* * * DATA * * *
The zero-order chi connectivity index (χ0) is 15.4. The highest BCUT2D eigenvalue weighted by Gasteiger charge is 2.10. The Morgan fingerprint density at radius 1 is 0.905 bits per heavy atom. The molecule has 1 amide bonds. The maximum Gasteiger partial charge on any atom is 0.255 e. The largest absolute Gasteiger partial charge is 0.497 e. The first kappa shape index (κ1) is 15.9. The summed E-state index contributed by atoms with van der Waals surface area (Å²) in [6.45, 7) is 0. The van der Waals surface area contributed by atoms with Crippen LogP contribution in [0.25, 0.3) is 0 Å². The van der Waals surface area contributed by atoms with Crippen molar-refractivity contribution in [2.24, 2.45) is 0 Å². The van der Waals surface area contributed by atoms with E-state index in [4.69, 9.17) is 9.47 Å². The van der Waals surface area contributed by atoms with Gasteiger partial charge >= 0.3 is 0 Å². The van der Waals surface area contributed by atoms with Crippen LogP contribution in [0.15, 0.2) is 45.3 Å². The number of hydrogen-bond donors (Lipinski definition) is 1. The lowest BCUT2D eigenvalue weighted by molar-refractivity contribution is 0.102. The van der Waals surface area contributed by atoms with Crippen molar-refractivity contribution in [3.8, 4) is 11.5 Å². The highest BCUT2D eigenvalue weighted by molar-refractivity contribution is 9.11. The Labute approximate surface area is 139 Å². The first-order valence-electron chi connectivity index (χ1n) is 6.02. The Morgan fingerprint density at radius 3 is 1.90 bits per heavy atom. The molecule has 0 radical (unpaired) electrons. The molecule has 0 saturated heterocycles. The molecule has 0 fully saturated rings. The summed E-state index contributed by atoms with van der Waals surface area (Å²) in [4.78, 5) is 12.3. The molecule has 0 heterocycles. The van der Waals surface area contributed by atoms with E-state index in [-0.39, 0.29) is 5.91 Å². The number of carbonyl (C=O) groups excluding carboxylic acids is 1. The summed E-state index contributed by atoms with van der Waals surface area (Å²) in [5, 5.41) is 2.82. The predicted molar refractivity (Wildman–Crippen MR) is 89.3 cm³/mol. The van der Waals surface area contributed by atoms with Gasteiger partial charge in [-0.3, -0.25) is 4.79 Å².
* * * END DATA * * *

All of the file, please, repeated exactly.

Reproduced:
The zero-order chi connectivity index (χ0) is 15.4. The highest BCUT2D eigenvalue weighted by Gasteiger charge is 2.10. The Morgan fingerprint density at radius 1 is 0.905 bits per heavy atom. The molecule has 1 amide bonds. The maximum Gasteiger partial charge on any atom is 0.255 e. The largest absolute Gasteiger partial charge is 0.497 e. The first kappa shape index (κ1) is 15.9. The summed E-state index contributed by atoms with van der Waals surface area (Å²) in [6.45, 7) is 0. The van der Waals surface area contributed by atoms with Crippen LogP contribution in [0.25, 0.3) is 0 Å². The van der Waals surface area contributed by atoms with Crippen molar-refractivity contribution in [2.24, 2.45) is 0 Å². The van der Waals surface area contributed by atoms with E-state index in [4.69, 9.17) is 9.47 Å². The van der Waals surface area contributed by atoms with Gasteiger partial charge >= 0.3 is 0 Å². The van der Waals surface area contributed by atoms with Crippen LogP contribution in [0.15, 0.2) is 45.3 Å². The number of hydrogen-bond donors (Lipinski definition) is 1. The lowest BCUT2D eigenvalue weighted by molar-refractivity contribution is 0.102. The van der Waals surface area contributed by atoms with Crippen molar-refractivity contribution in [3.8, 4) is 11.5 Å². The highest BCUT2D eigenvalue weighted by molar-refractivity contribution is 9.11. The Labute approximate surface area is 139 Å². The first-order valence-electron chi connectivity index (χ1n) is 6.02. The Morgan fingerprint density at radius 3 is 1.90 bits per heavy atom. The molecule has 0 radical (unpaired) electrons. The molecule has 0 saturated heterocycles. The molecule has 0 fully saturated rings. The summed E-state index contributed by atoms with van der Waals surface area (Å²) in [4.78, 5) is 12.3. The molecule has 0 heterocycles. The van der Waals surface area contributed by atoms with E-state index in [-0.39, 0.29) is 5.91 Å². The number of carbonyl (C=O) groups excluding carboxylic acids is 1. The summed E-state index contributed by atoms with van der Waals surface area (Å²) in [5, 5.41) is 2.82. The predicted molar refractivity (Wildman–Crippen MR) is 89.3 cm³/mol. The van der Waals surface area contributed by atoms with Gasteiger partial charge in [-0.3, -0.25) is 4.79 Å².